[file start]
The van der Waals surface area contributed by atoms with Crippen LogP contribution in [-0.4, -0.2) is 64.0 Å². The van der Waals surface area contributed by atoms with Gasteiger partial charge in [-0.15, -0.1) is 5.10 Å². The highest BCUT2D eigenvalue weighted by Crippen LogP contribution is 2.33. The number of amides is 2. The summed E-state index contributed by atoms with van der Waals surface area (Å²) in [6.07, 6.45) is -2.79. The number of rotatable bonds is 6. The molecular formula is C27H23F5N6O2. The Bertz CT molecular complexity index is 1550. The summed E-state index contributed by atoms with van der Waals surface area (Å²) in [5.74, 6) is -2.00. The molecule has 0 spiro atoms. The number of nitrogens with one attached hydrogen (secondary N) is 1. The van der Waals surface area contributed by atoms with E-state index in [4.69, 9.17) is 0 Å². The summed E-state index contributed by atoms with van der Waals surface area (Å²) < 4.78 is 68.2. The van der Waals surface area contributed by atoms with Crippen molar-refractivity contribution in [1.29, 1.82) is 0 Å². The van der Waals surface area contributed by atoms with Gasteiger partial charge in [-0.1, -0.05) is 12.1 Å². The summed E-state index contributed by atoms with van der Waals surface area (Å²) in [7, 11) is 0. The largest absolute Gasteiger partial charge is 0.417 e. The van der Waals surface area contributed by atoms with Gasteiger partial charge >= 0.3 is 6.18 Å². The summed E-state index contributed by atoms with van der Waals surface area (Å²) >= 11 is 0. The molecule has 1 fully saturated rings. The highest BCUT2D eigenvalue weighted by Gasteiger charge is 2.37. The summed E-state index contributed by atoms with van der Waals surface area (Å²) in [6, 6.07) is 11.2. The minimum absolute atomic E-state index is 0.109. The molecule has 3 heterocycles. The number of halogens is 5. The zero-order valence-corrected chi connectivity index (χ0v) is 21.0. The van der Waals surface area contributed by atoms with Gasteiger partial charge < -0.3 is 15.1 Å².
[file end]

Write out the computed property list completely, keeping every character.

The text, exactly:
The van der Waals surface area contributed by atoms with Crippen LogP contribution in [-0.4, -0.2) is 64.0 Å². The van der Waals surface area contributed by atoms with Gasteiger partial charge in [-0.15, -0.1) is 5.10 Å². The highest BCUT2D eigenvalue weighted by Crippen LogP contribution is 2.33. The number of amides is 2. The summed E-state index contributed by atoms with van der Waals surface area (Å²) in [6.07, 6.45) is -2.79. The number of rotatable bonds is 6. The molecular formula is C27H23F5N6O2. The Bertz CT molecular complexity index is 1550. The summed E-state index contributed by atoms with van der Waals surface area (Å²) in [5.74, 6) is -2.00. The molecule has 0 spiro atoms. The number of nitrogens with one attached hydrogen (secondary N) is 1. The van der Waals surface area contributed by atoms with E-state index in [4.69, 9.17) is 0 Å². The summed E-state index contributed by atoms with van der Waals surface area (Å²) < 4.78 is 68.2. The van der Waals surface area contributed by atoms with Crippen molar-refractivity contribution in [1.29, 1.82) is 0 Å². The van der Waals surface area contributed by atoms with Gasteiger partial charge in [-0.1, -0.05) is 12.1 Å². The summed E-state index contributed by atoms with van der Waals surface area (Å²) in [7, 11) is 0. The largest absolute Gasteiger partial charge is 0.417 e. The van der Waals surface area contributed by atoms with Gasteiger partial charge >= 0.3 is 6.18 Å². The summed E-state index contributed by atoms with van der Waals surface area (Å²) >= 11 is 0. The molecule has 1 fully saturated rings. The highest BCUT2D eigenvalue weighted by Gasteiger charge is 2.37. The summed E-state index contributed by atoms with van der Waals surface area (Å²) in [6, 6.07) is 11.2. The minimum absolute atomic E-state index is 0.109. The molecule has 3 heterocycles. The number of halogens is 5. The zero-order valence-corrected chi connectivity index (χ0v) is 21.0. The van der Waals surface area contributed by atoms with Gasteiger partial charge < -0.3 is 15.1 Å².